Juan: Please forgive me if I'm being negative. I'm trying to be honest and realistic. I've just come out of my "denial" phase, and I have to accept the fact that I will be on meds (insulin and metformin) for the rest of my life. Unless someone comes along with a cure....THAT, I can hope for.

I just saw that you added the note about talking to Type 2's.

That's my queue. Carry on! :)

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fgummett

And to re-iterate that I am a Type 2 and with strict (although rich and tasty) diet and significant weight loss (100lbs) I have been able to cut my daily insulin injections from around 130u down to 12u... I had hoped that I might be off medications altogether but that seems less likely with each passing day. Perhaps if I had been diagnosed and/or found out about low-carb/high-fat diet sooner. Sometimes practicality has to step over wishful thinking :)

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bardley

...what worked for me was Diet, Exercise, and Weight control (DEW). The ADA website, and a friend who has had Type I for a long time, were also a foundation to build from.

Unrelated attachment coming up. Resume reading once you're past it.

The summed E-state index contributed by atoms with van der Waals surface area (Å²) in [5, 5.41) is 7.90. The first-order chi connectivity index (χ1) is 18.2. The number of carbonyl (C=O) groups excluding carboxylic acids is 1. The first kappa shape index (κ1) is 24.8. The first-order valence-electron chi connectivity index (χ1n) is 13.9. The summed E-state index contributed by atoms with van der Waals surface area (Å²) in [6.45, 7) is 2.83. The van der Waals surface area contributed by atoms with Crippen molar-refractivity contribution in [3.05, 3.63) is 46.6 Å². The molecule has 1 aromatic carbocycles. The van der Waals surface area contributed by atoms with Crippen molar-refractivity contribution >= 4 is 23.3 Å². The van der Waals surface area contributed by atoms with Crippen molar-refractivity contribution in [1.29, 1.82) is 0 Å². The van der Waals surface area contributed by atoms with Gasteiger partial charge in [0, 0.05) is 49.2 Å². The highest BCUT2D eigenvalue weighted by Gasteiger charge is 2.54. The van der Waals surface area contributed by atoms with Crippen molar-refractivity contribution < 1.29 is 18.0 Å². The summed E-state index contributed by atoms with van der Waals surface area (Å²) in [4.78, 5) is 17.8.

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foxl

There is a guy on Facebook, Steve Cooksey, who bills himself as a "Diabetes Warrior."

 

He was diagnosed, like me, in DKA. He works out a LOT, has lost a lot of weight, is somewhere around age 50, and eats a Paleo diet.

 

I do not eat paleo and do not work out as intensively, but I DO follow him. If you are on FB, look him up! He also has a blog, you might google him!

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MCS

Short as possible:

 

Dxed after eating nothing but eggs and slim jims for a week at 350 BG level. Put on MET, BP meds. Stopped taking MET after 1.5 mnths. Changed my Diet, started taking herbals and supps. Had a quad-by pass done last Thanksgiving. A1C was down to 4.8 at the time.

 

I now can exercise more than before and have been in the sub 80's FBG for the past several days. I eat what ever my meter says I can eat.

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MCS

I forgot to add that I had to inject insulin a time or two since being Dxed, but haven't for the past several months.

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abanynini
I'll try and keep my story short, though it never seems to end up that way.

 

Diagnosed in August 08 with a FBS around 300 and A1c around 10.5. Placed on insulin (Lantus). Went low carb (less than 60 grams per day), added exercise. Even though I allowed up to 60 grams of carb per day, they were not any grains... no bread, no cereal, no rice, no pasta, etc. And no potatoes. No fruits in the beginning. So the carbs basically came in the form of most, but not all, vegetables. With all that I shed weight quickly and in a healthful manner.